Alt-rockers Dada together again after extended break
After playing with the same band for close to a decade, Joie Calio needed a break — not a breakup, just a long vacation.
“I said, `Look, here’s the deal, I need time to do other things.’ Luckily I’m with a band that allowed me to do that,” Calio said during a telephone interview from his former home, Hollywood, Calif.
Now that the four-year, self-imposed hiatus is over, Dada is back, recharged for a new tour and its fifth studio album — aptly titled “How To Be Found” — set for a March 2 release.
With “How To Be Found” the smoothed-out, adult-alternative rock outfit has landed a 13-track album that stays in tune with its critically acclaimed, gold-selling debut, “Puzzle.”
Ever-present are the airy dual vocals of bassist Calio and guitarist Michael Gurley floating over melodic, aquatic guitar riffs.
Calio’s indulgences with a solo record deal and writing an autobiographical comedy are temporarily on the back burner, as is Gurley and drummer Phil Leavitt’s side project, Butterfly Jones.
Without any distracting creative inclinations, Dada is back to basics and “How To Be Found” proves well worth the wait.
Alongside the release of “How To Be Found,” Calio’s solo album, “Complications of Glitter,” is also set for a March release.
“It’s different from Dada because when you get these three guys together there is a sound that there is no way around,” Calio said. “On my album I’m keeping it stripped down, it’s pretty much me and a bass, an acoustic guitar or keyboards, and I hired a session drummer to play on the tracks.”
Dada blossomed from a project Calio and Gurley started while in high school in the Bay Area.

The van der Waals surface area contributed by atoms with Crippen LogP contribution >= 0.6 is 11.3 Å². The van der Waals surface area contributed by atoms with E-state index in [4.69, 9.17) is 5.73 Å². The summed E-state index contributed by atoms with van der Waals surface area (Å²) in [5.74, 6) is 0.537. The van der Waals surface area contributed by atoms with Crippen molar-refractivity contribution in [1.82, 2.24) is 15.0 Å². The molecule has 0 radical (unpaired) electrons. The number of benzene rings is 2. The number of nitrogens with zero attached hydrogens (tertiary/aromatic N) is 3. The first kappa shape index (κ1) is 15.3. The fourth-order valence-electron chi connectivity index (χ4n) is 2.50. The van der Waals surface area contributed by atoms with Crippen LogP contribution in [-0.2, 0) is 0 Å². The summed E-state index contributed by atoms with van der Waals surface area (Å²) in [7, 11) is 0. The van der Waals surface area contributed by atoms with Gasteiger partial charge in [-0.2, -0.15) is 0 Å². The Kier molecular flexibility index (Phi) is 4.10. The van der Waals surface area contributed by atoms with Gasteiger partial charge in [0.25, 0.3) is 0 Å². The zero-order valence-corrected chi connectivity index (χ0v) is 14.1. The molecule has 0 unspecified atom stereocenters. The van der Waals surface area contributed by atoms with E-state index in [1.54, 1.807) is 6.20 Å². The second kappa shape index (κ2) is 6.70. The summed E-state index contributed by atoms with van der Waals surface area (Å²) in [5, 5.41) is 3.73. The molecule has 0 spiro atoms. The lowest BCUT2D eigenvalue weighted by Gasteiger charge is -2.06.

“Musicians are inherently afraid of not being in a band, like some people have to have a girlfriend — we don’t want to be alone,” Calio said. “But we weren’t into all having the same haircut or liking the same Beatles record, so we just sang and wrote songs together for years. Singing with dual vocals allowed us to stretch and add less obvious harmonies.”
When the time was right, they added Leavitt on the drums. The decision to put the band on hold was just as impulsive. It came right on the heels of Dada losing its label deal when MCA’s parent company was bought by Vivendi.
“We took some time to plan our next move,” Calio said.
In addition to playing with side projects, Calio moved to Seattle and began working as an A&R scout for MCA records. Leavitt regularly performed with the Blue Man Group (he still appears with Uberschall, comprised of Blue Man drummers).
Soon the urge to start recording as a group naturally pulled them all together, and each of the members had plenty of fresh material to add to the mix.
Check out the rejuvenated sounds of Dada when the band performs with Jupiter Effect, 33 and Honey Tongue on Saturday at 10 p.m. at The B-Side, 230 W. Riverside Ave. There is a $5 cover.
- Isamu Jordan
Source: Spokane, WA: The Spokesman-Review